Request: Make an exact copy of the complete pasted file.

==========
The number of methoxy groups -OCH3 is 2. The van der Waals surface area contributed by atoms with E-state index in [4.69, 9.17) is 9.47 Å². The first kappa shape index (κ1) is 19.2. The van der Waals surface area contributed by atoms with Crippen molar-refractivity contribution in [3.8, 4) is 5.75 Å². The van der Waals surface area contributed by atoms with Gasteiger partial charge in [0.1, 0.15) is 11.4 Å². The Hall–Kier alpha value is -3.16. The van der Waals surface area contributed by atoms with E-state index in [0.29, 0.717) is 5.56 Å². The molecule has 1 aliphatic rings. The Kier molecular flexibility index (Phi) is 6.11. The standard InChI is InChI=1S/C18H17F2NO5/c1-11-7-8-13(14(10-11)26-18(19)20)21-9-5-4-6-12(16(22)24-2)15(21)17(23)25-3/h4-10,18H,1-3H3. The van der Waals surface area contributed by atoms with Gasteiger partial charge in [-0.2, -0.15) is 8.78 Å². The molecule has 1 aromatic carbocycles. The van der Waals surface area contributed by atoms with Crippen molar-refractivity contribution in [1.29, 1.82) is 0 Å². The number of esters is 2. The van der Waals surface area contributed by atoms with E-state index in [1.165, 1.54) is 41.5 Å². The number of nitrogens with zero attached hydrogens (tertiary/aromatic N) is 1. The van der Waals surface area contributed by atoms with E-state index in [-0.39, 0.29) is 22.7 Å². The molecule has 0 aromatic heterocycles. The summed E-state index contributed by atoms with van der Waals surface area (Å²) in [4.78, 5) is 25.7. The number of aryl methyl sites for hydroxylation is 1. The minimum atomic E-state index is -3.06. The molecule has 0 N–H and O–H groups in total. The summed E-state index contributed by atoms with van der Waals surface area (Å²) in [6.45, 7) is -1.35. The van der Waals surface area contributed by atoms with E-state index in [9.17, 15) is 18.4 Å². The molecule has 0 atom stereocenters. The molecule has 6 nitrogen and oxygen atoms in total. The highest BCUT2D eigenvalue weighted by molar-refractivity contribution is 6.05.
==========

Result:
The number of methoxy groups -OCH3 is 2. The van der Waals surface area contributed by atoms with E-state index in [4.69, 9.17) is 9.47 Å². The first kappa shape index (κ1) is 19.2. The van der Waals surface area contributed by atoms with Crippen molar-refractivity contribution in [3.8, 4) is 5.75 Å². The van der Waals surface area contributed by atoms with Gasteiger partial charge in [0.1, 0.15) is 11.4 Å². The Hall–Kier alpha value is -3.16. The van der Waals surface area contributed by atoms with E-state index in [0.29, 0.717) is 5.56 Å². The molecule has 1 aliphatic rings. The Kier molecular flexibility index (Phi) is 6.11. The standard InChI is InChI=1S/C18H17F2NO5/c1-11-7-8-13(14(10-11)26-18(19)20)21-9-5-4-6-12(16(22)24-2)15(21)17(23)25-3/h4-10,18H,1-3H3. The van der Waals surface area contributed by atoms with Gasteiger partial charge in [-0.2, -0.15) is 8.78 Å². The molecule has 1 aromatic carbocycles. The van der Waals surface area contributed by atoms with Crippen molar-refractivity contribution in [1.29, 1.82) is 0 Å². The number of esters is 2. The van der Waals surface area contributed by atoms with E-state index in [1.165, 1.54) is 41.5 Å². The number of nitrogens with zero attached hydrogens (tertiary/aromatic N) is 1. The van der Waals surface area contributed by atoms with E-state index in [-0.39, 0.29) is 22.7 Å². The molecule has 0 aromatic heterocycles. The summed E-state index contributed by atoms with van der Waals surface area (Å²) in [4.78, 5) is 25.7. The number of aryl methyl sites for hydroxylation is 1. The minimum atomic E-state index is -3.06. The molecule has 0 N–H and O–H groups in total. The summed E-state index contributed by atoms with van der Waals surface area (Å²) in [6.45, 7) is -1.35. The van der Waals surface area contributed by atoms with E-state index in [9.17, 15) is 18.4 Å². The molecule has 0 atom stereocenters. The molecule has 6 nitrogen and oxygen atoms in total. The highest BCUT2D eigenvalue weighted by molar-refractivity contribution is 6.05.